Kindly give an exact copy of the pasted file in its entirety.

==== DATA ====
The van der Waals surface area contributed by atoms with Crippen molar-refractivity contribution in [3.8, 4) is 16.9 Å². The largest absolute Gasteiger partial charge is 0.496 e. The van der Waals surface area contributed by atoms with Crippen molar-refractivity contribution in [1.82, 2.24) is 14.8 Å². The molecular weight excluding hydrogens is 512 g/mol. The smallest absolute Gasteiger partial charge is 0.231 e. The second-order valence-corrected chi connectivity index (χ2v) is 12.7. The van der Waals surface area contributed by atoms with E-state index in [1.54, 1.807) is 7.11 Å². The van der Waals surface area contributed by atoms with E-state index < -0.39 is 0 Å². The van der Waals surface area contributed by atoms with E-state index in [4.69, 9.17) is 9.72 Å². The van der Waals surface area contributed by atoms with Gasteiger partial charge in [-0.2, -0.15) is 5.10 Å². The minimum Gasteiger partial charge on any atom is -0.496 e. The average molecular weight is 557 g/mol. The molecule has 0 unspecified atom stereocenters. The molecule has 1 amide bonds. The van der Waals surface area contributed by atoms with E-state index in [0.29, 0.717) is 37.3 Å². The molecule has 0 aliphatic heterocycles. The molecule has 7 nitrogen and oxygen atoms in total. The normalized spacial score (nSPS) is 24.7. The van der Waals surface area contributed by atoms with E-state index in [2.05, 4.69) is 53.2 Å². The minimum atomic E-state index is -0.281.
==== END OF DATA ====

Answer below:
The van der Waals surface area contributed by atoms with Crippen molar-refractivity contribution in [3.8, 4) is 16.9 Å². The largest absolute Gasteiger partial charge is 0.496 e. The van der Waals surface area contributed by atoms with Crippen molar-refractivity contribution in [1.82, 2.24) is 14.8 Å². The molecular weight excluding hydrogens is 512 g/mol. The smallest absolute Gasteiger partial charge is 0.231 e. The second-order valence-corrected chi connectivity index (χ2v) is 12.7. The van der Waals surface area contributed by atoms with E-state index in [1.54, 1.807) is 7.11 Å². The van der Waals surface area contributed by atoms with E-state index < -0.39 is 0 Å². The van der Waals surface area contributed by atoms with E-state index in [4.69, 9.17) is 9.72 Å². The van der Waals surface area contributed by atoms with Gasteiger partial charge in [-0.2, -0.15) is 5.10 Å². The minimum Gasteiger partial charge on any atom is -0.496 e. The average molecular weight is 557 g/mol. The molecule has 0 unspecified atom stereocenters. The molecule has 1 amide bonds. The van der Waals surface area contributed by atoms with E-state index in [0.29, 0.717) is 37.3 Å². The molecule has 0 aliphatic heterocycles. The molecule has 7 nitrogen and oxygen atoms in total. The normalized spacial score (nSPS) is 24.7. The van der Waals surface area contributed by atoms with E-state index in [2.05, 4.69) is 53.2 Å². The minimum atomic E-state index is -0.281.